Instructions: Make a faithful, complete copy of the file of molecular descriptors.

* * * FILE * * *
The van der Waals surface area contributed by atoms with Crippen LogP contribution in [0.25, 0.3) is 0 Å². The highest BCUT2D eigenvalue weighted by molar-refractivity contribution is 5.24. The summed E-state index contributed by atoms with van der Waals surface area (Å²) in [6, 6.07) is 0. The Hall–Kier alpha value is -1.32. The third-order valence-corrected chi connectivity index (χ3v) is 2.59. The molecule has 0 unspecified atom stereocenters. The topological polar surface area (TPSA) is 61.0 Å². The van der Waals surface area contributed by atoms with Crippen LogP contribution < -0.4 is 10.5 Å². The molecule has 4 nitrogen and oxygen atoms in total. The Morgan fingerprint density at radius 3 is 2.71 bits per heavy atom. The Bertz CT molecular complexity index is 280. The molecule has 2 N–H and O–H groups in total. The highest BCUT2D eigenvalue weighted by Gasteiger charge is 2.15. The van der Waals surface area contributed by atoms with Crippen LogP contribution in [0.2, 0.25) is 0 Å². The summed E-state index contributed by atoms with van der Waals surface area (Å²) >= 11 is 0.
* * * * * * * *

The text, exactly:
The van der Waals surface area contributed by atoms with Crippen LogP contribution in [0.25, 0.3) is 0 Å². The highest BCUT2D eigenvalue weighted by molar-refractivity contribution is 5.24. The summed E-state index contributed by atoms with van der Waals surface area (Å²) in [6, 6.07) is 0. The Hall–Kier alpha value is -1.32. The third-order valence-corrected chi connectivity index (χ3v) is 2.59. The molecule has 0 unspecified atom stereocenters. The topological polar surface area (TPSA) is 61.0 Å². The van der Waals surface area contributed by atoms with Crippen LogP contribution < -0.4 is 10.5 Å². The molecule has 4 nitrogen and oxygen atoms in total. The Morgan fingerprint density at radius 3 is 2.71 bits per heavy atom. The Bertz CT molecular complexity index is 280. The molecule has 2 N–H and O–H groups in total. The highest BCUT2D eigenvalue weighted by Gasteiger charge is 2.15. The van der Waals surface area contributed by atoms with Crippen LogP contribution in [0.2, 0.25) is 0 Å². The summed E-state index contributed by atoms with van der Waals surface area (Å²) >= 11 is 0.